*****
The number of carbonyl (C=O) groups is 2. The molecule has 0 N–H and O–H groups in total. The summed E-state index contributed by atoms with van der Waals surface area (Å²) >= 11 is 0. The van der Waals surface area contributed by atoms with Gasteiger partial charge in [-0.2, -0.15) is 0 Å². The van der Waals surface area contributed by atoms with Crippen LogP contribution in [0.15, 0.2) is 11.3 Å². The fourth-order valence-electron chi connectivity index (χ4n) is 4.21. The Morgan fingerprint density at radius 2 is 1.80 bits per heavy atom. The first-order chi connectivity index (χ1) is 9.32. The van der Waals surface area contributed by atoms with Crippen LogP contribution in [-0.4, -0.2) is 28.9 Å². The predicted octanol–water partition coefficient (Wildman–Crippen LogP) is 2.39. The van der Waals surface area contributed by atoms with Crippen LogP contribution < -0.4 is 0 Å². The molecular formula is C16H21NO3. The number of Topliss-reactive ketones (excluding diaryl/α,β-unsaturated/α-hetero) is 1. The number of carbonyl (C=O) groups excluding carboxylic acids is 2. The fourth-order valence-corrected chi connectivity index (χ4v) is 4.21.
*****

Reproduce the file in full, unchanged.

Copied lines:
The number of carbonyl (C=O) groups is 2. The molecule has 0 N–H and O–H groups in total. The summed E-state index contributed by atoms with van der Waals surface area (Å²) >= 11 is 0. The van der Waals surface area contributed by atoms with Gasteiger partial charge in [-0.2, -0.15) is 0 Å². The van der Waals surface area contributed by atoms with Crippen LogP contribution in [0.15, 0.2) is 11.3 Å². The fourth-order valence-electron chi connectivity index (χ4n) is 4.21. The Morgan fingerprint density at radius 2 is 1.80 bits per heavy atom. The first-order chi connectivity index (χ1) is 9.32. The van der Waals surface area contributed by atoms with Crippen LogP contribution in [-0.4, -0.2) is 28.9 Å². The predicted octanol–water partition coefficient (Wildman–Crippen LogP) is 2.39. The van der Waals surface area contributed by atoms with Crippen LogP contribution < -0.4 is 0 Å². The molecular formula is C16H21NO3. The number of Topliss-reactive ketones (excluding diaryl/α,β-unsaturated/α-hetero) is 1. The number of carbonyl (C=O) groups excluding carboxylic acids is 2. The fourth-order valence-corrected chi connectivity index (χ4v) is 4.21.